Despite the delayed auctioning of 3G spectrum in Thailand, mobile operators are moving forward with their 3G plans as data services continue to be the main driver of growth, according to a new report from Pyramid Research.
Despite 3G Setbacks the Mobile Market Will Drive Future Growth offers a precise profile of the country’s telecommunications, media, and technology sectors based on proprietary data from Pyramid’s research in the market. It provides detailed competitive analysis of both the fixed and mobile sectors, tracks the market shares of technologies and services, and monitors the introduction and spread of new technologies.
Operators have moved forward with 3G implementation in two ways: 1 receiving approval to upgrade networks to HSPA, and 2 signing MVNO agreements with TOT, notes Emily Smith, Analyst at Pyramid Research. “These solutions would serve as stopgap measures before the 3G auction, which could happen by early 2012,” she says.TOT is currently the only 2.1GHz 3G operator, serving the greater Bangkok region.
TOT plans to invest $648 million in HSPA to cover 50 percent of the population by mid-2011, giving TOT a head start over the competition.
“Data services have been the main driver of growth in the mobile market this year, which is why operators are eager to forge ahead with 3G before the auction,”
Smith explains. “Pyramid expects that 76 percent of Thai mobile subscribers will be data users by 2015.”According to the report, smartphone sales grew strongly at 18 percent from 2008 to 2010, and are expected to grow at an even higher 30 percent CAGR from 2010 to 2015.
Along with this growth, usage of data applications like email, video, and Internet browsing will grow, as well. Data cards will exhibit the highest growth at a 63 percent CAGR, as 3G networks, which currently are only operated by TOT and only cover the Bangkok area, are extended to cover 50 percent of the population by June 2011.
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The concessions of the top three players – Advanced Info Service, DTAC and True Move – have come under heavy scrutiny by the Democrat-led government. AIS, founded by Thaksin Shinawatra, has drawn most of the attention as officials focus on agreements that favoured companies linked to the telecoms tycoon-turned politician.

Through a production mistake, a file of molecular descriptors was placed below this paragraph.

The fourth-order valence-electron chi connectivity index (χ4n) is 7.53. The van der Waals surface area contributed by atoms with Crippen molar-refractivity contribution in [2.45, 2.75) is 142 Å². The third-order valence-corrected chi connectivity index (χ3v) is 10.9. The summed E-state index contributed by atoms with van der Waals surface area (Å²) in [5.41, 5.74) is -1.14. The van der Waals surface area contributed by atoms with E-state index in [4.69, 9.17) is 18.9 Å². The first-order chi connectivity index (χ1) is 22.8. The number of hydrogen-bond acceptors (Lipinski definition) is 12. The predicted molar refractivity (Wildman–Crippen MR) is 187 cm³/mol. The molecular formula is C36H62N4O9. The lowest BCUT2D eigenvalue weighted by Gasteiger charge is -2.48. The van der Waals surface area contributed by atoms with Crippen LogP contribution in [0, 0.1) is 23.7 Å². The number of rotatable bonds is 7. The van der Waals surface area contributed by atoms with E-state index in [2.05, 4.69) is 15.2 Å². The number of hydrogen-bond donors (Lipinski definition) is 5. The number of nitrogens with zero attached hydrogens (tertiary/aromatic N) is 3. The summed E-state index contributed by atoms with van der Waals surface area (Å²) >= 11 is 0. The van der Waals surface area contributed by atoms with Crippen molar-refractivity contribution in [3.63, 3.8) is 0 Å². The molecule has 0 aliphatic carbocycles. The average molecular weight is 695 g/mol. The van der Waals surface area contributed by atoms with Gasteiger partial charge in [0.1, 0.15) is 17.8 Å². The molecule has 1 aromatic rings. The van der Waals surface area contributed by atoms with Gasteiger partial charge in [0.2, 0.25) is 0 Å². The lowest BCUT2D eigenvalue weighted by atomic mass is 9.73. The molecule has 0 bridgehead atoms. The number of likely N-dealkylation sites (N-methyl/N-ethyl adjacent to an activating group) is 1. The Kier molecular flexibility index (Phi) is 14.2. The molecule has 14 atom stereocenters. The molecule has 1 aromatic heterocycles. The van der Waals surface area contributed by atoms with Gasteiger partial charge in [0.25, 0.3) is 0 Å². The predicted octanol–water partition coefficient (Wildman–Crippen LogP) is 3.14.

Attempts to review the concessions began under the government of Surayudh Chulanont after the coup that ousted Thaksin in late 2006. Sitthichai Pokaiya-udom, the ICT minister of the day, and Gen Saprang Kalayanamit as chairman of TOT, asked Council of State to interpret the concession amendments. The government’s legal adviser concluded that none of the amendments followed the required procedures and thus breached the 1992 law.
The argument gained more weight when the Supreme Court ruled on Feb 26 last year in the assets seizure case against Thaksin. The court ruled that Thaksin had abused his authority to secure changes favourable to companies in Shin Corp, which his family sold to Temasek Holdings of Singapore in 2006.
TOT is expected to start the bid to procure the network within three months.
With 3G granted to state monopoly, private companies will now have to approach TOT and CAT if they want to take part in this new, lucrative market, without clear and transparent rules
The long-delayed 3G service license auction has made Thailand among the last countries in Southeast Asia to fully deploy advanced wireless technology. The process has repeatedly been delayed due mainly to the absence of an independent body to regulate broadcasting frequencies, as well as changes in state administrations.